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What makes the French Alps so risky for avalanches?

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What makes the French Alps so risky for avalanches?
Photo: AFP
11:42 CET+01:00
Around 30 people die each year in deadly avalanches in the French Alps. But why are the Alps so risky, especially this winter?

An avalanche hit the on-piste slopes of ski resort Tignes on Tuesday, burying skiers. It remains unknown as yet if people were injured or killed. 

Four people were killed in an avalanche at the same ski resort last month.

While it's rare in France for avalanches to hit on-piste areas, there has been a string of tragedies off-piste in recent years that experts put down to weather conditions and ill-advised risk-taking.

What causes avalanches?

Most avalanches are the result of a combination of weather and geological factors.

In general, an avalanche results from fresh heavy snowfall that fails to stick to snow already on the ground.

Another scenario is that of violent wind following a moderate snowfall at low or very low temperatures. The wind carries large quantities of snow that can then break up depending on the slope and the state of the ground underneath.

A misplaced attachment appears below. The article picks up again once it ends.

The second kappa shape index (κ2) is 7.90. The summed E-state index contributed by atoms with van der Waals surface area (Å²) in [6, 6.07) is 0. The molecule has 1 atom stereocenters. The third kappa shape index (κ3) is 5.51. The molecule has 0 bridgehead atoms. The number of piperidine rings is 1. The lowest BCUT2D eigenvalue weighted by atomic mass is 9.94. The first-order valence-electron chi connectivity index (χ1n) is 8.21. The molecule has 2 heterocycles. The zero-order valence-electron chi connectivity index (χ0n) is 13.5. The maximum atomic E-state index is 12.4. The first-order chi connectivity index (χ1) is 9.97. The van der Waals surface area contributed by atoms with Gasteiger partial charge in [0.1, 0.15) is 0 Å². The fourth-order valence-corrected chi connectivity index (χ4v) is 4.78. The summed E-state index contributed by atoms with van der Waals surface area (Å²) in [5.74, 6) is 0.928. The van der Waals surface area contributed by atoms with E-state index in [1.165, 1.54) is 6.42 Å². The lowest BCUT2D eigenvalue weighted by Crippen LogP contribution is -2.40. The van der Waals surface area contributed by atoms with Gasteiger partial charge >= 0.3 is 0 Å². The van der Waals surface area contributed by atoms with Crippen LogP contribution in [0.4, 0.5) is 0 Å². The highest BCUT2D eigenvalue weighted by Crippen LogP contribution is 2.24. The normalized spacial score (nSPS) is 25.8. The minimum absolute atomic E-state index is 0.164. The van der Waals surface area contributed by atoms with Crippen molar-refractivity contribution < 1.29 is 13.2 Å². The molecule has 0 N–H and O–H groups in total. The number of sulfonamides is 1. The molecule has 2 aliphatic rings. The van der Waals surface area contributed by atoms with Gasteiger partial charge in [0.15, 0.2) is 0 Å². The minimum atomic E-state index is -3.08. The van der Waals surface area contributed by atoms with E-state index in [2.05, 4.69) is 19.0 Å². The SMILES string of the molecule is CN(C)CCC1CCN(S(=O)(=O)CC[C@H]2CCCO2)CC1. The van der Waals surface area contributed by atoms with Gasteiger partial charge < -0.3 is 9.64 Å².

At temperatures below -15C (5F), far lighter snowfall can lead to an avalanche less than a metre thick.

Spring thaws bring another type of avalanche, with snowlides depending on how fast the snowpack melts.



How many are there?

Each year between 500 and 1,500 avalanches are recorded in the French Alps.

Avalanche corridors are identified in most European countries, and in skiing areas explosives are used to set them off artificially.

Are the Alps more dangerous lately?

Dozens die each year in avalanches in France's popular ski resorts. At least 45 people died in snowslides during the 2014-15 winter season in France, according to ANENA, more than double the previous year's 20.

ANENA data show that between 1971 and 2011, avalanche accidents averaged 21, with an average of 30 fatalities.

Letang said that while more and more people are using areas that have not been cleared as safe, the surge has not been matched by an increase in fatalities.

How can the deaths be minimised?

Group members are advised to spread out, leaving some 20 metres between each other, to help avoid setting off a snowslide.

"People should observe a big safety distance when the snow cover is unstable," Letang said. "Even if you won't avoid the avalanche, it would carry off one person, not 13" as in Monday's accident.

SEE ALSO: How to avoid risks of deadly Alps avalanches

Another version of this story was published in January 2016. 

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